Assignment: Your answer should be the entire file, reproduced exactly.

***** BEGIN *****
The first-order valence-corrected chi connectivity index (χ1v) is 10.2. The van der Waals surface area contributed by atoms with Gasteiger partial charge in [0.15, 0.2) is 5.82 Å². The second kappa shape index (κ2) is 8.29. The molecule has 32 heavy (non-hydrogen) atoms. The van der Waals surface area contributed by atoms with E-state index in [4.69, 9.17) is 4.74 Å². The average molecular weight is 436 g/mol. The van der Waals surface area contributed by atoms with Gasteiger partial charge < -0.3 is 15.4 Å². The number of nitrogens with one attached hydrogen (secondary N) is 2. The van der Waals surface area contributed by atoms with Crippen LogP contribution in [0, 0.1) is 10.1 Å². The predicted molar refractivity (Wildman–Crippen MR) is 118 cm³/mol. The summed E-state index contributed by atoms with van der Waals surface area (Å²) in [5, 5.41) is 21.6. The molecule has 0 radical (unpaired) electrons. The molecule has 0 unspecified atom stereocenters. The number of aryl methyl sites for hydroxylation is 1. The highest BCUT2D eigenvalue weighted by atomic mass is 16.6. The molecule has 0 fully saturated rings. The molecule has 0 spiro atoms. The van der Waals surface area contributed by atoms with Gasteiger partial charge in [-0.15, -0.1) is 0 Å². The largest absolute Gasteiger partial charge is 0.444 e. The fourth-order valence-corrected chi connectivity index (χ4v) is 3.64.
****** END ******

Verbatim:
The first-order valence-corrected chi connectivity index (χ1v) is 10.2. The van der Waals surface area contributed by atoms with Gasteiger partial charge in [0.15, 0.2) is 5.82 Å². The second kappa shape index (κ2) is 8.29. The molecule has 32 heavy (non-hydrogen) atoms. The van der Waals surface area contributed by atoms with E-state index in [4.69, 9.17) is 4.74 Å². The average molecular weight is 436 g/mol. The van der Waals surface area contributed by atoms with Gasteiger partial charge < -0.3 is 15.4 Å². The number of nitrogens with one attached hydrogen (secondary N) is 2. The van der Waals surface area contributed by atoms with Crippen LogP contribution in [0, 0.1) is 10.1 Å². The predicted molar refractivity (Wildman–Crippen MR) is 118 cm³/mol. The summed E-state index contributed by atoms with van der Waals surface area (Å²) in [5, 5.41) is 21.6. The molecule has 0 radical (unpaired) electrons. The molecule has 0 unspecified atom stereocenters. The number of aryl methyl sites for hydroxylation is 1. The highest BCUT2D eigenvalue weighted by atomic mass is 16.6. The molecule has 0 fully saturated rings. The molecule has 0 spiro atoms. The van der Waals surface area contributed by atoms with Gasteiger partial charge in [-0.15, -0.1) is 0 Å². The largest absolute Gasteiger partial charge is 0.444 e. The fourth-order valence-corrected chi connectivity index (χ4v) is 3.64.